Dreamy sands and calm waters flanked by ocean-smoothed boulders. “How could the scene be any more idyllic?”, we hear you ask. Well in the case of Boulders Beach, the answer is simple – it’s the resident colony of African Penguins that steal the limelight here.
Dotting the beach, rocks and dunes that run from Boulders to Foxy Beach, these loveable black and white birds know how to captivate an audience. And, thanks to this being one of the only spots in South Africa in which to see them, they are rarely without one.
In this mirage-like bay, they may appear to be as common as the dassie, but the African Penguin is a unique and endangered species that has had it pretty tough over the years. During the beginning of the 20th century it is thought that there were around one-and-a-half million of them living on this coastline which fell, quite shockingly, to just two breeding pairs by 1982 due to overfishing, pollution and irresponsible tourism. Today, thanks to a fantastic conservation programme being put in place, this number has been brought back from the brink. It’s now estimated that the Boulders colony consists of nearly 3,000 penguins. Now that’s a fighting spirit to admire.
Elegant they may not be – they’re known as jackass penguins for the unusual braying sound that they make and the waddle, oh the waddle – but you’ll be hard pushed to not let the word “cute” slip upon sight of them.
Old school romance is be hard to come by these days with the likes of Tinder changing the face of dating, but amongst penguins a partner is for life. During nesting season, watch these fascinating relationships at play as mothers and fathers take it in turns to lovingly incubate their eggs and feed their chicks. Can society learn something from the African Penguin? We certainly think so.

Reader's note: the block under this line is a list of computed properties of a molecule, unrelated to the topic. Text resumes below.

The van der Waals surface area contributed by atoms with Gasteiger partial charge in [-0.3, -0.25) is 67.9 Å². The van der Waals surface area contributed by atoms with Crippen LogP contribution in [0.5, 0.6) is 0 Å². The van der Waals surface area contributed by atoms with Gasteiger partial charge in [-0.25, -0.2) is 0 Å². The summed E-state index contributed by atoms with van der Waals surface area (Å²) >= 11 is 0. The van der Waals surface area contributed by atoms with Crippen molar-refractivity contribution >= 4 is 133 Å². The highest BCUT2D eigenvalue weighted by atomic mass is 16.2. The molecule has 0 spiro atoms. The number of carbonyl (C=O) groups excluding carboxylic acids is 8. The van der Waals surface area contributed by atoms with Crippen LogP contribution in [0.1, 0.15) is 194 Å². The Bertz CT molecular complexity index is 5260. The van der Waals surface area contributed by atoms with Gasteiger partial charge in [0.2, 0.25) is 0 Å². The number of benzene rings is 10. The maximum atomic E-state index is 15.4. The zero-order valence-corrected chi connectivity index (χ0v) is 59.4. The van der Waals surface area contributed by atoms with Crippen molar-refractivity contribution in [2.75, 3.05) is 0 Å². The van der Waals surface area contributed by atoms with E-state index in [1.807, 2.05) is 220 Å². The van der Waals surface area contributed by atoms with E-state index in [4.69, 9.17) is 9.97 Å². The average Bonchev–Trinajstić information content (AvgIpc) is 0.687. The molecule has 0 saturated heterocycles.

Everyone’s go-to is Boulders Beach, because, well, you’ve come to see the Boulders Beach Penguin Colony haven’t you? But, it’s often overlooked that a series of boardwalks at Boulders Beach mean that access to the penguin dotted sands are fairly limited – it’s at neighbouring Foxy Beach where things get up-close-and-personal. Here, you’re able to roam – and swim – as freely as the penguins themselves. Just don’t get too close, because however cuddly they may look, these are wild animals that aren’t afraid to bite.
And once you’ve had your fill of penguin pictures, why not check out nearby Simon’s Town? Browse the suburb’s vintage shops before stopping for a coffee and a sweet treat at one of its quaint cafés.
About a 45 minute journey outside of Cape Town, near Simon’s Town on the False Bay coast. Due to the conservation movement in place along the Cape Peninsula, the beaches here are classified as part of the Table Mountain National Park.
Opening times vary throughout the year, but generally they are open from 8am to 6.30pm.
Early morning and late afternoon are when the penguins are most active, but to catch the more enchanting, people-free scenes, get there for when it opens.
There is a R152 conservation fee.
Maybe avoid black and white because it’s always embarrassing when someone turns up in the same outfit as you...
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